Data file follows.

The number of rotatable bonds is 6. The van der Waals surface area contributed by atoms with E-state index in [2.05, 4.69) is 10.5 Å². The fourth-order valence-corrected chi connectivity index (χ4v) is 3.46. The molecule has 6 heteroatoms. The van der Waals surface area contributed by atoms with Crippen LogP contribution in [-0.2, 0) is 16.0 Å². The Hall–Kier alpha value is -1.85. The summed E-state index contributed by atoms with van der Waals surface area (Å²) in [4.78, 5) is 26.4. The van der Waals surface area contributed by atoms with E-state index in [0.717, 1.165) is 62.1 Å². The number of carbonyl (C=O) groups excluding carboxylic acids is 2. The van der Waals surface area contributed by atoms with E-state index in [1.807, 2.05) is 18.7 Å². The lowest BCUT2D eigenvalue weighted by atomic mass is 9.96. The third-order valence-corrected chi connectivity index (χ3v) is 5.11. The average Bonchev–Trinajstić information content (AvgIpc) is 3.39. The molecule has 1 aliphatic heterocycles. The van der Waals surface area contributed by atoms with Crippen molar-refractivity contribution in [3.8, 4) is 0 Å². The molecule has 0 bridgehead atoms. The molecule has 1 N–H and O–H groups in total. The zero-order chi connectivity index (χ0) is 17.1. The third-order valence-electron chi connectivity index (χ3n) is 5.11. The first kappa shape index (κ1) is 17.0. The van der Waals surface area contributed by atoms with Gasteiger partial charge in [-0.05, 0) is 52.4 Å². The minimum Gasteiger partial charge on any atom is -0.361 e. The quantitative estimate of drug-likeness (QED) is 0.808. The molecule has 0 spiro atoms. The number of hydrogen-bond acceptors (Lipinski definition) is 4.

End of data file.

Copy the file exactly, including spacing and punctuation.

The number of rotatable bonds is 6. The van der Waals surface area contributed by atoms with E-state index in [2.05, 4.69) is 10.5 Å². The fourth-order valence-corrected chi connectivity index (χ4v) is 3.46. The molecule has 6 heteroatoms. The van der Waals surface area contributed by atoms with Crippen LogP contribution in [-0.2, 0) is 16.0 Å². The Hall–Kier alpha value is -1.85. The summed E-state index contributed by atoms with van der Waals surface area (Å²) in [4.78, 5) is 26.4. The van der Waals surface area contributed by atoms with E-state index in [0.717, 1.165) is 62.1 Å². The number of carbonyl (C=O) groups excluding carboxylic acids is 2. The van der Waals surface area contributed by atoms with E-state index in [1.807, 2.05) is 18.7 Å². The lowest BCUT2D eigenvalue weighted by atomic mass is 9.96. The third-order valence-corrected chi connectivity index (χ3v) is 5.11. The average Bonchev–Trinajstić information content (AvgIpc) is 3.39. The molecule has 1 aliphatic heterocycles. The van der Waals surface area contributed by atoms with Crippen molar-refractivity contribution in [3.8, 4) is 0 Å². The molecule has 0 bridgehead atoms. The molecule has 1 N–H and O–H groups in total. The zero-order chi connectivity index (χ0) is 17.1. The third-order valence-electron chi connectivity index (χ3n) is 5.11. The first kappa shape index (κ1) is 17.0. The van der Waals surface area contributed by atoms with Gasteiger partial charge in [-0.05, 0) is 52.4 Å². The minimum Gasteiger partial charge on any atom is -0.361 e. The quantitative estimate of drug-likeness (QED) is 0.808. The molecule has 0 spiro atoms. The number of hydrogen-bond acceptors (Lipinski definition) is 4.